7-Eleven is introducing its second terminals called Vcoms this year. Often referred to as ATM’s on steroids, the Vcoms dispense cash, sell Verizon services, handle bill payments and send money to other people. While cashing checks, it will be snapping front-and-back digital images of the checks and dispensing a receipt with the images on it.
Convenience stores, best known to weary motorists as sources for drinks and snack chips, are starting to gain a reputation as good places to pay bills, cash checks, send money and buy cell phone minutes. Automated teller machines have long been a staple in these stores, but now several major chains are installing kiosks that are able to do a lot more.
Way ahead of the curve is 7-Eleven, which is introducing its second wave of custom-made terminals called Vcoms this year. Often referred to as ATM’s on steroids, the more than 1,000 Vcoms dispense cash, sell Verizon services, handle bill payments and let customers send money to other people. They can also cash checks to the penny, simultaneously snapping front-and-back digital images of the checks and dispensing a receipt with the images on it.
Aiming to keep up with 7-Eleven, Exxon Mobil and Circle K have introduced bill payment kiosks in some areas, with plans to take the programs national. Sunoco just set up a pilot involving the same type of kiosks. These machines are expected to become standard in convenience stores of all sizes.
"The convenience retailers want to become a bank for the unbanked," said Hamed Shahbazi, chief executive of Info Touch Technologies, a company in Burnaby, British Columbia, that supplies hardware and software for the Exxon Mobil, Circle K and Sunoco programs and others. "They’re getting all this pressure from the Wal-Mart’s of the world, and they’re trying to respond."
The Circle K and Exxon Mobil machines are far more basic than 7-Eleven’s Vcoms, which have been called overengineered. Several dozen customers polled informally outside a 7-Eleven in Winter Springs, Fla., recently said that they had never used the Vcom inside, and one woman who said she did use it once to withdraw cash complained that it was "confusing" and "complicated," and added that she would not use it again.
"There were just too many steps," said the woman, Peggy Baker, who teaches French in Winter Springs. "And the $1.75 transaction fee was too much–it was painful." She said she was not interested in the other Vcom features, which require users to enroll and enter a Social Security number on a touch screen.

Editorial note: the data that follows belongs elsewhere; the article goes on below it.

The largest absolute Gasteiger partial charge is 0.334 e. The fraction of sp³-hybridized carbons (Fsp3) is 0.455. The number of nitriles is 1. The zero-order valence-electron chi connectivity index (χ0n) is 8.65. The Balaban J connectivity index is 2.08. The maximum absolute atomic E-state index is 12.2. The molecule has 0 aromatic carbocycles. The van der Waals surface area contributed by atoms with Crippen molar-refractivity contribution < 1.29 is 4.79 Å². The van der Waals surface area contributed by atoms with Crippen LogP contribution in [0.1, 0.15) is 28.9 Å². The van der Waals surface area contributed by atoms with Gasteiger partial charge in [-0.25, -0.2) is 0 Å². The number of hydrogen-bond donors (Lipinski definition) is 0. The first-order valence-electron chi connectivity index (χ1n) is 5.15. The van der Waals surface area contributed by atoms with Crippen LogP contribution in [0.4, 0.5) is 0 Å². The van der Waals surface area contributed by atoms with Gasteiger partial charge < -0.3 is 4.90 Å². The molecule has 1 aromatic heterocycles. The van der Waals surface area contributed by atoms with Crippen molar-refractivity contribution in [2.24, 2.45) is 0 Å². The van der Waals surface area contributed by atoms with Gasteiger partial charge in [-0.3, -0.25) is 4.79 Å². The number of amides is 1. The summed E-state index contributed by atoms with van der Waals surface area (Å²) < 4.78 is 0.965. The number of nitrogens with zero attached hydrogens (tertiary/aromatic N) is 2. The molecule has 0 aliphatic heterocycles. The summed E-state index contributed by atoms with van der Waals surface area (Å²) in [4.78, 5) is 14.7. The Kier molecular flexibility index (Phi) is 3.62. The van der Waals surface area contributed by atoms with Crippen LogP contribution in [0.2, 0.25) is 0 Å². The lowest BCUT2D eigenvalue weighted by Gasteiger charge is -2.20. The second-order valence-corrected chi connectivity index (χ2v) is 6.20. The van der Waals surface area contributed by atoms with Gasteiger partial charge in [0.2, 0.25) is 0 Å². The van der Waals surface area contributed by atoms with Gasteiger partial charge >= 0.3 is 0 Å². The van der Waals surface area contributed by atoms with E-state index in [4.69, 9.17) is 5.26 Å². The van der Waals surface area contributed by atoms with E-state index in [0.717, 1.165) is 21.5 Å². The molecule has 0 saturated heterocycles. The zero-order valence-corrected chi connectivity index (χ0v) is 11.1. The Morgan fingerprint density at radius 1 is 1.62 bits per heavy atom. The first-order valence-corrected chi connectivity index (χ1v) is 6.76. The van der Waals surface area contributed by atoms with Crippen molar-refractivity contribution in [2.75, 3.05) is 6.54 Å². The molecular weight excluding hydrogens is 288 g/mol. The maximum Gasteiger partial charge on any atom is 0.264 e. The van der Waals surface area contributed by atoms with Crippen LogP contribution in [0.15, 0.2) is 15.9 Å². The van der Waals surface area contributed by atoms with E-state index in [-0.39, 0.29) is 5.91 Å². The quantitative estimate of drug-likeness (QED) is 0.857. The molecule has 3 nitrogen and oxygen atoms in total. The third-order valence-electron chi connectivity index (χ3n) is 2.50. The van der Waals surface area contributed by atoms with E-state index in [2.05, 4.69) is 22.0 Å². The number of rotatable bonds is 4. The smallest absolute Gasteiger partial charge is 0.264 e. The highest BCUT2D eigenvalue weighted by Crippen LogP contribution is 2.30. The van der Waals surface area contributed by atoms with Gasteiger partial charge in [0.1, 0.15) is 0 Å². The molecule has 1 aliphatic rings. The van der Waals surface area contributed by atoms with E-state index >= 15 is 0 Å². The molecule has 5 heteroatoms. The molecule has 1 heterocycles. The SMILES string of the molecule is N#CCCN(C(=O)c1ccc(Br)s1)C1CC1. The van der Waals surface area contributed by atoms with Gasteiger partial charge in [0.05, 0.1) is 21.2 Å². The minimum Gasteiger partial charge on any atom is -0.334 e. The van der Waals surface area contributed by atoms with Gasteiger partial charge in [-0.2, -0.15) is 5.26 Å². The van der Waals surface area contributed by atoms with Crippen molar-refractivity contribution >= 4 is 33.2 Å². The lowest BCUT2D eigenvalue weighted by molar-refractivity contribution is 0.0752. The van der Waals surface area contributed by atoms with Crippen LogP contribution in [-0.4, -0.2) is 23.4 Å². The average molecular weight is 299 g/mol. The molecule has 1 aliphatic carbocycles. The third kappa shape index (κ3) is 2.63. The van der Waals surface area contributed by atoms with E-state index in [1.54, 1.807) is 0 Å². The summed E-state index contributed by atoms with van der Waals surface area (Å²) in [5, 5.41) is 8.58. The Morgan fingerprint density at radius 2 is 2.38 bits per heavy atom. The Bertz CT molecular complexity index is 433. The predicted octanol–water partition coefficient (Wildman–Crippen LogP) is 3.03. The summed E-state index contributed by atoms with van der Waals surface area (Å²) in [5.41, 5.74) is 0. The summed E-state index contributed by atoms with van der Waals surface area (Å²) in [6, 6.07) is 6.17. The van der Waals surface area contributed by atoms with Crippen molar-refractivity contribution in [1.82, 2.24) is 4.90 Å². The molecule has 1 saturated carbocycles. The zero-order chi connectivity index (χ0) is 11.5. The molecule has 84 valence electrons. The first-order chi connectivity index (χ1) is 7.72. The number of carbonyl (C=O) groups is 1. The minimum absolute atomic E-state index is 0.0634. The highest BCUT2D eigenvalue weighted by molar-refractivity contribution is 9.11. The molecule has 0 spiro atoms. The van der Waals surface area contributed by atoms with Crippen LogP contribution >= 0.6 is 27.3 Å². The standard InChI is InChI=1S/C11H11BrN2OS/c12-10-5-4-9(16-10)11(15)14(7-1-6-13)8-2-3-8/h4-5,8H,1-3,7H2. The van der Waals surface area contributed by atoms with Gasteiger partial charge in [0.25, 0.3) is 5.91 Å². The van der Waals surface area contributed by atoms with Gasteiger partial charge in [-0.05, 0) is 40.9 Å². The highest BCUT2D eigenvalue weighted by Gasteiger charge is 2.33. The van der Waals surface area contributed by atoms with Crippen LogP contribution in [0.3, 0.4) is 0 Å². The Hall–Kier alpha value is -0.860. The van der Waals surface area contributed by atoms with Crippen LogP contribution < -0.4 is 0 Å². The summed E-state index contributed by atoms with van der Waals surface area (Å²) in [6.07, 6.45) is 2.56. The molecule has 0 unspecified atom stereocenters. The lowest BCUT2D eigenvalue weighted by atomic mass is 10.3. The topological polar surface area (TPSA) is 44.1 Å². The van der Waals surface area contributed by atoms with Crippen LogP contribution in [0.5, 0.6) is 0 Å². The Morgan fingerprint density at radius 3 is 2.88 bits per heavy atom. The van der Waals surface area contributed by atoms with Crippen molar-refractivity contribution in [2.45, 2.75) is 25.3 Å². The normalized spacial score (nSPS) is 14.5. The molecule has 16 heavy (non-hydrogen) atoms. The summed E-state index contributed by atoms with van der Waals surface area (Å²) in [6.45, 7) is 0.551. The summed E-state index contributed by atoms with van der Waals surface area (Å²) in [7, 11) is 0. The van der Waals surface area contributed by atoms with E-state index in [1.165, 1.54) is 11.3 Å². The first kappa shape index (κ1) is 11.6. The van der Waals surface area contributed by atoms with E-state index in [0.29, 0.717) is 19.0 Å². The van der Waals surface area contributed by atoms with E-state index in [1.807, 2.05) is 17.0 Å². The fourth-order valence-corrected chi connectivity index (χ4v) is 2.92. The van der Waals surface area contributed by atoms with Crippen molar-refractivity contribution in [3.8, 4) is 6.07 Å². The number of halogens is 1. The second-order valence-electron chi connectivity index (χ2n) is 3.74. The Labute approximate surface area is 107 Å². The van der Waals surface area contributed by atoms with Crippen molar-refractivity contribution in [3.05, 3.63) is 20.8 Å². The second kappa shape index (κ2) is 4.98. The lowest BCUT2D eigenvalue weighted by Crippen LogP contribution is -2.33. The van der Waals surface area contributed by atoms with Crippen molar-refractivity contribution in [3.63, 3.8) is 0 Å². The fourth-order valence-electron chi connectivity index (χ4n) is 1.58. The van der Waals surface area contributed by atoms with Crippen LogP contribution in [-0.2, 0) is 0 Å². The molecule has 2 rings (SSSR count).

But several customers using a bill payment kiosk in a Cingular Wireless store in Astoria, Queens, last month raved about the ease and convenience of the terminal, even though they had to pay a $2 fee and round their total up to the nearest dollar, because the terminal did not accept coins. The kiosk, supplied by Info Touch Technologies, is the same type used by Exxon Mobil and Circle K; clerks in the Cingular store said that at least 50 people a day used the machine–more on weekends–and that the only time it malfunctioned was when it was too full of cash to accept any more.
"I use it all the time to pay my bills; it’s pretty good," said Daisy Borges, who works in the linens department of a home accessories shop near the Cingular store and who dropped in to pay her $39.99 monthly Cingular phone bill during a lunch break.
Borges said she used to mail a check to pay the bill, but switched to using the kiosk three months ago. "It goes faster, it works better," she said. "I’m pretty sure that my money goes to the right people."
And the $2 fee? Borges shrugged and said, "Nothing is free in New York."
At convenience stores, companies have found the kiosks make business sense. If a machine is handling a money transfer or a bill payment, no cashier is involved in the transaction–which typically involves $200 or so in cash–reducing the likelihood of employee theft and freeing clerks to handle other transactions. And when people come in to a store deliberately to pay a bill or withdraw cash, they may well be tempted to pick up a soda and a sandwich. In addition, the customer gains privacy and may be able to avoid a separate trip to pay a bill.
"What most companies are looking at it for is to drive new customer traffic as opposed to driving revenues from the specific kiosks," said Jeff Lenart, a spokesman for the National Association of Convenience Stores, a trade group.